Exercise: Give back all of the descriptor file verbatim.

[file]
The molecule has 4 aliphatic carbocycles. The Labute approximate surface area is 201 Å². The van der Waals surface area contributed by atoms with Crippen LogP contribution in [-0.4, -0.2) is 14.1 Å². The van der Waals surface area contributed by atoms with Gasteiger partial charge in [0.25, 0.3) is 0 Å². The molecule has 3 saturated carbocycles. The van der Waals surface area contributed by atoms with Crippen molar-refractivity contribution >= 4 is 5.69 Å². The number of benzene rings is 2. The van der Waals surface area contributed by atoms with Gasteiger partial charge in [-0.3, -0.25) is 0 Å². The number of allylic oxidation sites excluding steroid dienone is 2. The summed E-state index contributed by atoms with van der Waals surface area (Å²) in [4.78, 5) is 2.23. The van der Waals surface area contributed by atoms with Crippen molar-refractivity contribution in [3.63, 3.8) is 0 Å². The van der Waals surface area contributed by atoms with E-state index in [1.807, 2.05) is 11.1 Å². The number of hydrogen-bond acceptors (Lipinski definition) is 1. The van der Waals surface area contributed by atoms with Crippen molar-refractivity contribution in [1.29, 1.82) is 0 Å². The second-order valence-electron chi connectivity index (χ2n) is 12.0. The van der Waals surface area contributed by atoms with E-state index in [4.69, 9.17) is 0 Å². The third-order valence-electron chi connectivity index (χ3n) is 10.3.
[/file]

The molecule has 4 aliphatic carbocycles. The Labute approximate surface area is 201 Å². The van der Waals surface area contributed by atoms with Crippen LogP contribution in [-0.4, -0.2) is 14.1 Å². The van der Waals surface area contributed by atoms with Gasteiger partial charge in [0.25, 0.3) is 0 Å². The molecule has 3 saturated carbocycles. The van der Waals surface area contributed by atoms with Crippen molar-refractivity contribution >= 4 is 5.69 Å². The number of benzene rings is 2. The van der Waals surface area contributed by atoms with Gasteiger partial charge in [-0.3, -0.25) is 0 Å². The number of allylic oxidation sites excluding steroid dienone is 2. The summed E-state index contributed by atoms with van der Waals surface area (Å²) in [4.78, 5) is 2.23. The van der Waals surface area contributed by atoms with Crippen molar-refractivity contribution in [3.63, 3.8) is 0 Å². The van der Waals surface area contributed by atoms with E-state index in [1.807, 2.05) is 11.1 Å². The number of hydrogen-bond acceptors (Lipinski definition) is 1. The van der Waals surface area contributed by atoms with Crippen molar-refractivity contribution in [1.29, 1.82) is 0 Å². The second-order valence-electron chi connectivity index (χ2n) is 12.0. The van der Waals surface area contributed by atoms with E-state index in [4.69, 9.17) is 0 Å². The third-order valence-electron chi connectivity index (χ3n) is 10.3.